Keloid facts for kids
|Bulky keloid forming at the site of abdominal surgery|
|Symptoms||Keloids expand in claw-like growths over normal skin|
Keloid, also known as keloid disorder and keloidal scar is the formation of a type of scar. It is a result of an overgrowth of granulation tissue at the site of a healed skin injury. Keloids are firm, rubbery lesions or shiny, fibrous nodules, and can vary from pink to the color of the person's skin or red to dark brown in color. A keloid scar is benign and not contagious, but sometimes accompanied by severe itchiness, pain, and changes in texture. In severe cases, it can affect movement of skin. Keloid scars are seen 15 times more frequently in people of sub-Saharan African descent than in people of European descent.
Signs and symptoms
Keloids expand in claw-like growths over normal skin. If the keloid becomes infected, it may ulcerate. Removing the scar is one treatment option; however, it may result in more severe consequences: the probability that the resulting surgery scar will also become a keloid is high, usually greater than 50%. Laser treatment has also been used with varying degrees of success.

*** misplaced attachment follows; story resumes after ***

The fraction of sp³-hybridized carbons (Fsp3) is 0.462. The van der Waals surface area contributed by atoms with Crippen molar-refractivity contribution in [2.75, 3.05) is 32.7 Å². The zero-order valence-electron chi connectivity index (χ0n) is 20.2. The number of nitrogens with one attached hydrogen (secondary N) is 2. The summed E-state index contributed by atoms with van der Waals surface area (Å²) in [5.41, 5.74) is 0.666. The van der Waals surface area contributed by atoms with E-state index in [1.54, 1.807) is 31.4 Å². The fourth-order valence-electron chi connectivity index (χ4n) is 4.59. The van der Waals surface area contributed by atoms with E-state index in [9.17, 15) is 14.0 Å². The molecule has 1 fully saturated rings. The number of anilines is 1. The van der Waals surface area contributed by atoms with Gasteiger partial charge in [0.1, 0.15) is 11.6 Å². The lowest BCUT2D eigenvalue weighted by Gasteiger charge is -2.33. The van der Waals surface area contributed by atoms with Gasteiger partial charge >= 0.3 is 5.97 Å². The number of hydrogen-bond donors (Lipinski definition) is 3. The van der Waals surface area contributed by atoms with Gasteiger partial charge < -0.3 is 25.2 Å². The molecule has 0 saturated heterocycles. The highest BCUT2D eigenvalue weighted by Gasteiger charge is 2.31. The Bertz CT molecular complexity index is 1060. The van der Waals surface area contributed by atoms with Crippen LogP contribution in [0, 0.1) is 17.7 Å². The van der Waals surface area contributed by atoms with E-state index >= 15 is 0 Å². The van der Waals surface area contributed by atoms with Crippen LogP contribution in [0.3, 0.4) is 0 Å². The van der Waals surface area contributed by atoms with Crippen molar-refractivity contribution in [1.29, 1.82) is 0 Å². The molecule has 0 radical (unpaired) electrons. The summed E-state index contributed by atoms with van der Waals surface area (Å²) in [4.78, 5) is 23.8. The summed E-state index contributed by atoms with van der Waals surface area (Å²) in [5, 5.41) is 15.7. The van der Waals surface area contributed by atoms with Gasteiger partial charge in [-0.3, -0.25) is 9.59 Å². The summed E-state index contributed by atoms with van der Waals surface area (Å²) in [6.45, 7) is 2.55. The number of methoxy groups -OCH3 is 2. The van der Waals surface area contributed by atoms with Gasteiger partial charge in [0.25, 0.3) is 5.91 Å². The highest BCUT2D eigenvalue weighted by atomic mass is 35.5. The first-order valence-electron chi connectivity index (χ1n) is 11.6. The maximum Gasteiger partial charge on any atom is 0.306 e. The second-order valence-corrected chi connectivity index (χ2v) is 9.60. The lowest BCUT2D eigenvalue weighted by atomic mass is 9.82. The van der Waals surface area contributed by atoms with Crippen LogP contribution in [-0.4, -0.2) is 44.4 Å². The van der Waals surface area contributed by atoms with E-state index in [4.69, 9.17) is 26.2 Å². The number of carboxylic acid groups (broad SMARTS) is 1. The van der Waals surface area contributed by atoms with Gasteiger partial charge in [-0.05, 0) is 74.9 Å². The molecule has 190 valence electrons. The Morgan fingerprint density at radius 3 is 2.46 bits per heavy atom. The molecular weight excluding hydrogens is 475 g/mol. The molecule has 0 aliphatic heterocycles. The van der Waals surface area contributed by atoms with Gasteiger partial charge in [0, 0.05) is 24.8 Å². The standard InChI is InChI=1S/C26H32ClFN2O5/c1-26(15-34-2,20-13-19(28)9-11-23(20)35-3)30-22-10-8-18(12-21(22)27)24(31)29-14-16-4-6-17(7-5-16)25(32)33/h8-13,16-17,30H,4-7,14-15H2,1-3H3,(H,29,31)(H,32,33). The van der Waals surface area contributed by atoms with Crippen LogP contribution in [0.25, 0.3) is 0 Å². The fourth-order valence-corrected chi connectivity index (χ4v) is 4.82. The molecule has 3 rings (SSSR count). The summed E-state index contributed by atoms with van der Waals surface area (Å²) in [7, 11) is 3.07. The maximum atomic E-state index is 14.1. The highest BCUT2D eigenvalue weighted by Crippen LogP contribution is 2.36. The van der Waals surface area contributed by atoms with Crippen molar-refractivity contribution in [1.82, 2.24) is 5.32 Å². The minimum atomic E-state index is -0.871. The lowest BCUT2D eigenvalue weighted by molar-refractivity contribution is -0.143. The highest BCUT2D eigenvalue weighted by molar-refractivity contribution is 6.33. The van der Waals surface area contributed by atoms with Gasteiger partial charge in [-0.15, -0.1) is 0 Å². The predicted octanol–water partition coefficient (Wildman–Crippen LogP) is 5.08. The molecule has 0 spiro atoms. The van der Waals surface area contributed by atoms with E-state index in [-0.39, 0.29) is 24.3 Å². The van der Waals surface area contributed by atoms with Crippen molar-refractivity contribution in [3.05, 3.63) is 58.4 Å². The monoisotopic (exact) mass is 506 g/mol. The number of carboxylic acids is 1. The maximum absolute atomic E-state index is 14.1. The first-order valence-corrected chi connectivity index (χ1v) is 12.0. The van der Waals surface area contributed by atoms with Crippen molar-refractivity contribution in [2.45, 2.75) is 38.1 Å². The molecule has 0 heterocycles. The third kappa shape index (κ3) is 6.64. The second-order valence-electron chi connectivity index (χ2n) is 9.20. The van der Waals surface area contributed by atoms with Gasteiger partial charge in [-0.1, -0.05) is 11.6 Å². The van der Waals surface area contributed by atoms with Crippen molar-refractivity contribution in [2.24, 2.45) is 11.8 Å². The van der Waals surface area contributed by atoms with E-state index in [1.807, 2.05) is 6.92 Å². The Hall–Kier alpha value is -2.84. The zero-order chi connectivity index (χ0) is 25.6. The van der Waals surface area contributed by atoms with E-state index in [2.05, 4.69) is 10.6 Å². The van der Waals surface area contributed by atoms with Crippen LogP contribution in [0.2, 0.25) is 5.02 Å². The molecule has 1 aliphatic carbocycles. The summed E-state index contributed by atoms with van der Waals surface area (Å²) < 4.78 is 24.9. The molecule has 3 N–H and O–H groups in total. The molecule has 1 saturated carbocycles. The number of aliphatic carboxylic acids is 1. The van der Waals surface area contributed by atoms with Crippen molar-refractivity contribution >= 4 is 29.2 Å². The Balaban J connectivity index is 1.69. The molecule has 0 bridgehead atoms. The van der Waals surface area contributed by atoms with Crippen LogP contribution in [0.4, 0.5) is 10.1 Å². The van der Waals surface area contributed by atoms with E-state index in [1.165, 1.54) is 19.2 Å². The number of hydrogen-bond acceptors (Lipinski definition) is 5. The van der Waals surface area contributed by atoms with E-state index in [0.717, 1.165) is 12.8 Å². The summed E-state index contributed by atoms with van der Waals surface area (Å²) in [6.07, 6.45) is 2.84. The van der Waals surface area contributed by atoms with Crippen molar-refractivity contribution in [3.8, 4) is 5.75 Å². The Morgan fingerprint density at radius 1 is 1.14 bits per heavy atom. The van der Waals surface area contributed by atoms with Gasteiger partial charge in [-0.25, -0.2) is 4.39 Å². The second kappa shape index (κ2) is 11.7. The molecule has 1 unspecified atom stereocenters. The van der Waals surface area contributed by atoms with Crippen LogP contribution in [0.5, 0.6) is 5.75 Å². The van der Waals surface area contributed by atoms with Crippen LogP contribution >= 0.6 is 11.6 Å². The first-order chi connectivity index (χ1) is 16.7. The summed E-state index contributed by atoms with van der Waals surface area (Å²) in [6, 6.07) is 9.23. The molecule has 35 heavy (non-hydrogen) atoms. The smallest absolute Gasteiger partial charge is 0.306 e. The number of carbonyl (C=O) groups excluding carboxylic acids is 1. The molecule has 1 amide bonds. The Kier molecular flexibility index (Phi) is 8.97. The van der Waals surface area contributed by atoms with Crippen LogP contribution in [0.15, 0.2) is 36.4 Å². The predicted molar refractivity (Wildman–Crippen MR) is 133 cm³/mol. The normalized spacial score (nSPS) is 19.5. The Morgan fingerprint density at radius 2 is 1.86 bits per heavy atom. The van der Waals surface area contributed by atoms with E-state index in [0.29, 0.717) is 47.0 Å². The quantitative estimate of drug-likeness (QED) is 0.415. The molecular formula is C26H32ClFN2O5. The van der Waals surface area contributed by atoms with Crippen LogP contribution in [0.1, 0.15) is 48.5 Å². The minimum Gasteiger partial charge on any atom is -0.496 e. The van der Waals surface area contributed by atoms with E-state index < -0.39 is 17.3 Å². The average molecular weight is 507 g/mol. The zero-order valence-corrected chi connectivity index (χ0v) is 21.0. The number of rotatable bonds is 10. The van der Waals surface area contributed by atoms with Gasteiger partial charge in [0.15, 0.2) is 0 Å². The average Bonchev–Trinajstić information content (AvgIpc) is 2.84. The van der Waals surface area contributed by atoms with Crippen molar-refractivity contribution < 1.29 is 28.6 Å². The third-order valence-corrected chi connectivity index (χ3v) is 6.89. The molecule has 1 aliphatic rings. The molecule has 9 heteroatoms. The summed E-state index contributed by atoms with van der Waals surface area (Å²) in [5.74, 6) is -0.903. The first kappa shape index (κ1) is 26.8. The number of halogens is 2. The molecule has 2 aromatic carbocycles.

Keloids form within scar tissue. Collagen, used in wound repair, tends to overgrow in this area, sometimes producing a lump many times larger than that of the original scar. They can also range in color from pink to red. Although they usually occur at the site of an injury, keloids can also arise spontaneously.
They can occur at the site of a piercing and even from something as simple as a pimple or scratch. They can occur as a result of severe acne or chickenpox scarring, infection at a wound site, repeated trauma to an area, excessive skin tension during wound closure or a foreign body in a wound. Keloids can sometimes be sensitive to chlorine. Keloid scars can grow, if they appear at a younger age, because the body is still growing.
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Keloid Facts for Kids. Kiddle Encyclopedia.